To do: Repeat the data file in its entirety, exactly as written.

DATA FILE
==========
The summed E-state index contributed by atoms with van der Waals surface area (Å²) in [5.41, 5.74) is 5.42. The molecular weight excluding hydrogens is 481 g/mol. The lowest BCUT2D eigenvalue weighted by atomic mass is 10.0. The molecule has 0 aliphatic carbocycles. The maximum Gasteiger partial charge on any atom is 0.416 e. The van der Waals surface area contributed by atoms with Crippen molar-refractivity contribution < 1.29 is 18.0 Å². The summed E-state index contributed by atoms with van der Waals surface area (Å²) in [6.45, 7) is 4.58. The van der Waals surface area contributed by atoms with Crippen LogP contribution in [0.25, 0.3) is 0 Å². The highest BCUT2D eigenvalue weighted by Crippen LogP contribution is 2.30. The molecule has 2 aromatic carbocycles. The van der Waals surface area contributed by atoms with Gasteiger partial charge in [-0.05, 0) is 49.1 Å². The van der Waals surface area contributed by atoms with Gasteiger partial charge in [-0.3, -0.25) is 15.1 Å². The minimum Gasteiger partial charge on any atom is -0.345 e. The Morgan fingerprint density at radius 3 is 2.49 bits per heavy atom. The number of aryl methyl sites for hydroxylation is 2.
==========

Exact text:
The summed E-state index contributed by atoms with van der Waals surface area (Å²) in [5.41, 5.74) is 5.42. The molecular weight excluding hydrogens is 481 g/mol. The lowest BCUT2D eigenvalue weighted by atomic mass is 10.0. The molecule has 0 aliphatic carbocycles. The maximum Gasteiger partial charge on any atom is 0.416 e. The van der Waals surface area contributed by atoms with Crippen molar-refractivity contribution < 1.29 is 18.0 Å². The summed E-state index contributed by atoms with van der Waals surface area (Å²) in [6.45, 7) is 4.58. The van der Waals surface area contributed by atoms with Crippen LogP contribution in [0.25, 0.3) is 0 Å². The highest BCUT2D eigenvalue weighted by Crippen LogP contribution is 2.30. The molecule has 2 aromatic carbocycles. The van der Waals surface area contributed by atoms with Gasteiger partial charge in [-0.05, 0) is 49.1 Å². The van der Waals surface area contributed by atoms with Gasteiger partial charge in [-0.3, -0.25) is 15.1 Å². The minimum Gasteiger partial charge on any atom is -0.345 e. The Morgan fingerprint density at radius 3 is 2.49 bits per heavy atom. The number of aryl methyl sites for hydroxylation is 2.